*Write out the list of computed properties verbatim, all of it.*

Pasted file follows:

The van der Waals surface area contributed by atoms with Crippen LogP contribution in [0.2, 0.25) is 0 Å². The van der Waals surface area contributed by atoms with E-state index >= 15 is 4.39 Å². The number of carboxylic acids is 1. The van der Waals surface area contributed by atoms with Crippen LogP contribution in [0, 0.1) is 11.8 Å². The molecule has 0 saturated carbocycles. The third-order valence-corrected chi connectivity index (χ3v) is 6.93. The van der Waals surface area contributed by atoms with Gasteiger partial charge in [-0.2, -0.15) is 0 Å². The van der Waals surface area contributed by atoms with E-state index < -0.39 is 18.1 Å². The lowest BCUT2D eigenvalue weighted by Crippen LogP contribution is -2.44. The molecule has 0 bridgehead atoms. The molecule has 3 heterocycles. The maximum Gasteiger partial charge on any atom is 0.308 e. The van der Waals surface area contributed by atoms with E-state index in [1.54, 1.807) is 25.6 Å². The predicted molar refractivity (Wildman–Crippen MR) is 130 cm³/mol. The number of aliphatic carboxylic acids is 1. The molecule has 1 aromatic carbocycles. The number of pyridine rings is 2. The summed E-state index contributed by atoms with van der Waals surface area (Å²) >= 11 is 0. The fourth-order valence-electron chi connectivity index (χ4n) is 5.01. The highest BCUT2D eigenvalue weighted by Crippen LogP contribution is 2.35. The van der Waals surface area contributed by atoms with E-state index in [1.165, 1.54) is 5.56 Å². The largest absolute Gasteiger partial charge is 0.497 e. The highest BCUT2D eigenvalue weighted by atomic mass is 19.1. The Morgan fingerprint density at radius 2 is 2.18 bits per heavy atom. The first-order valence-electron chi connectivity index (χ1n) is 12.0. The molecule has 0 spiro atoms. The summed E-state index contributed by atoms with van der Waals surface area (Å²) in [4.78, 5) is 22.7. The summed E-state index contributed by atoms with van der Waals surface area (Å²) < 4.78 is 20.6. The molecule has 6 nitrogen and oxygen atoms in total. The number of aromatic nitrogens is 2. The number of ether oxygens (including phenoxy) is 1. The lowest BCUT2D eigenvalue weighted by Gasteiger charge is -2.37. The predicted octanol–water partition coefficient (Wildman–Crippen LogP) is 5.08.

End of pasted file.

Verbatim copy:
The van der Waals surface area contributed by atoms with Crippen LogP contribution in [0.2, 0.25) is 0 Å². The van der Waals surface area contributed by atoms with E-state index >= 15 is 4.39 Å². The number of carboxylic acids is 1. The van der Waals surface area contributed by atoms with Crippen LogP contribution in [0, 0.1) is 11.8 Å². The molecule has 0 saturated carbocycles. The third-order valence-corrected chi connectivity index (χ3v) is 6.93. The van der Waals surface area contributed by atoms with Gasteiger partial charge in [-0.2, -0.15) is 0 Å². The van der Waals surface area contributed by atoms with E-state index < -0.39 is 18.1 Å². The lowest BCUT2D eigenvalue weighted by Crippen LogP contribution is -2.44. The molecule has 0 bridgehead atoms. The molecule has 3 heterocycles. The maximum Gasteiger partial charge on any atom is 0.308 e. The van der Waals surface area contributed by atoms with E-state index in [1.54, 1.807) is 25.6 Å². The predicted molar refractivity (Wildman–Crippen MR) is 130 cm³/mol. The number of aliphatic carboxylic acids is 1. The molecule has 1 aromatic carbocycles. The number of pyridine rings is 2. The summed E-state index contributed by atoms with van der Waals surface area (Å²) >= 11 is 0. The fourth-order valence-electron chi connectivity index (χ4n) is 5.01. The highest BCUT2D eigenvalue weighted by Crippen LogP contribution is 2.35. The van der Waals surface area contributed by atoms with E-state index in [1.165, 1.54) is 5.56 Å². The largest absolute Gasteiger partial charge is 0.497 e. The highest BCUT2D eigenvalue weighted by atomic mass is 19.1. The Morgan fingerprint density at radius 2 is 2.18 bits per heavy atom. The first-order valence-electron chi connectivity index (χ1n) is 12.0. The molecule has 0 spiro atoms. The summed E-state index contributed by atoms with van der Waals surface area (Å²) in [4.78, 5) is 22.7. The summed E-state index contributed by atoms with van der Waals surface area (Å²) < 4.78 is 20.6. The molecule has 6 nitrogen and oxygen atoms in total. The number of aromatic nitrogens is 2. The number of ether oxygens (including phenoxy) is 1. The lowest BCUT2D eigenvalue weighted by Gasteiger charge is -2.37. The predicted octanol–water partition coefficient (Wildman–Crippen LogP) is 5.08.